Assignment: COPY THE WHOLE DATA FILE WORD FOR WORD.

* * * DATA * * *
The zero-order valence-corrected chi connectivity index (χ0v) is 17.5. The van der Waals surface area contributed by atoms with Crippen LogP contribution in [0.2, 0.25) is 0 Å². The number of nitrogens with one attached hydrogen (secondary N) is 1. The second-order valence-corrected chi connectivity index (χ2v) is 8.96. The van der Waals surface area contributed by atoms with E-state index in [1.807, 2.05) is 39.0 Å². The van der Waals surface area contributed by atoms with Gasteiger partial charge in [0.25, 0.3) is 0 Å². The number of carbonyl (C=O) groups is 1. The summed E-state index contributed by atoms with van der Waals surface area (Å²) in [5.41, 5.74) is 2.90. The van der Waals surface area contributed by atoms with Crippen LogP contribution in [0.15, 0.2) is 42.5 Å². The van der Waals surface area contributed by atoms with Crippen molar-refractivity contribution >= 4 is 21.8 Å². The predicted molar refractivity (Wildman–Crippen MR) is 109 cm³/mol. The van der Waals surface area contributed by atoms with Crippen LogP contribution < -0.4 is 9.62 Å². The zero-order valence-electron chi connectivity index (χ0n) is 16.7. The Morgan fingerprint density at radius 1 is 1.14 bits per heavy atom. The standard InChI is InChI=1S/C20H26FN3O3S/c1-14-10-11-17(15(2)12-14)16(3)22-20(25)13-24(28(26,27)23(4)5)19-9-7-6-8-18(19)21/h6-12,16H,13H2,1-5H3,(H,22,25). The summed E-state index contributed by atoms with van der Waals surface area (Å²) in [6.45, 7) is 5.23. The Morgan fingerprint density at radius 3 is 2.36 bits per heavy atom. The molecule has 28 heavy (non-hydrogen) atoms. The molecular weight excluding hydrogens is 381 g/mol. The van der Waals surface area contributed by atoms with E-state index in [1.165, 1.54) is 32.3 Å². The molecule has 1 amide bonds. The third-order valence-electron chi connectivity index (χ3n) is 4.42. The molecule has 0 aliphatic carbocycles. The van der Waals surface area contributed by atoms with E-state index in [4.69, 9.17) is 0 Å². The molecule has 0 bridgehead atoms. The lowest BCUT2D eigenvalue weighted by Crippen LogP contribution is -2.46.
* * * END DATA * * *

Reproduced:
The zero-order valence-corrected chi connectivity index (χ0v) is 17.5. The van der Waals surface area contributed by atoms with Crippen LogP contribution in [0.2, 0.25) is 0 Å². The number of nitrogens with one attached hydrogen (secondary N) is 1. The second-order valence-corrected chi connectivity index (χ2v) is 8.96. The van der Waals surface area contributed by atoms with E-state index in [1.807, 2.05) is 39.0 Å². The van der Waals surface area contributed by atoms with Gasteiger partial charge in [0.25, 0.3) is 0 Å². The number of carbonyl (C=O) groups is 1. The summed E-state index contributed by atoms with van der Waals surface area (Å²) in [5.41, 5.74) is 2.90. The van der Waals surface area contributed by atoms with Crippen LogP contribution in [0.15, 0.2) is 42.5 Å². The van der Waals surface area contributed by atoms with Crippen molar-refractivity contribution >= 4 is 21.8 Å². The predicted molar refractivity (Wildman–Crippen MR) is 109 cm³/mol. The van der Waals surface area contributed by atoms with Crippen LogP contribution < -0.4 is 9.62 Å². The zero-order valence-electron chi connectivity index (χ0n) is 16.7. The Morgan fingerprint density at radius 1 is 1.14 bits per heavy atom. The standard InChI is InChI=1S/C20H26FN3O3S/c1-14-10-11-17(15(2)12-14)16(3)22-20(25)13-24(28(26,27)23(4)5)19-9-7-6-8-18(19)21/h6-12,16H,13H2,1-5H3,(H,22,25). The summed E-state index contributed by atoms with van der Waals surface area (Å²) in [6.45, 7) is 5.23. The Morgan fingerprint density at radius 3 is 2.36 bits per heavy atom. The molecule has 28 heavy (non-hydrogen) atoms. The molecular weight excluding hydrogens is 381 g/mol. The van der Waals surface area contributed by atoms with E-state index in [1.165, 1.54) is 32.3 Å². The molecule has 1 amide bonds. The third-order valence-electron chi connectivity index (χ3n) is 4.42. The molecule has 0 aliphatic carbocycles. The van der Waals surface area contributed by atoms with E-state index in [4.69, 9.17) is 0 Å². The molecule has 0 bridgehead atoms. The lowest BCUT2D eigenvalue weighted by Crippen LogP contribution is -2.46.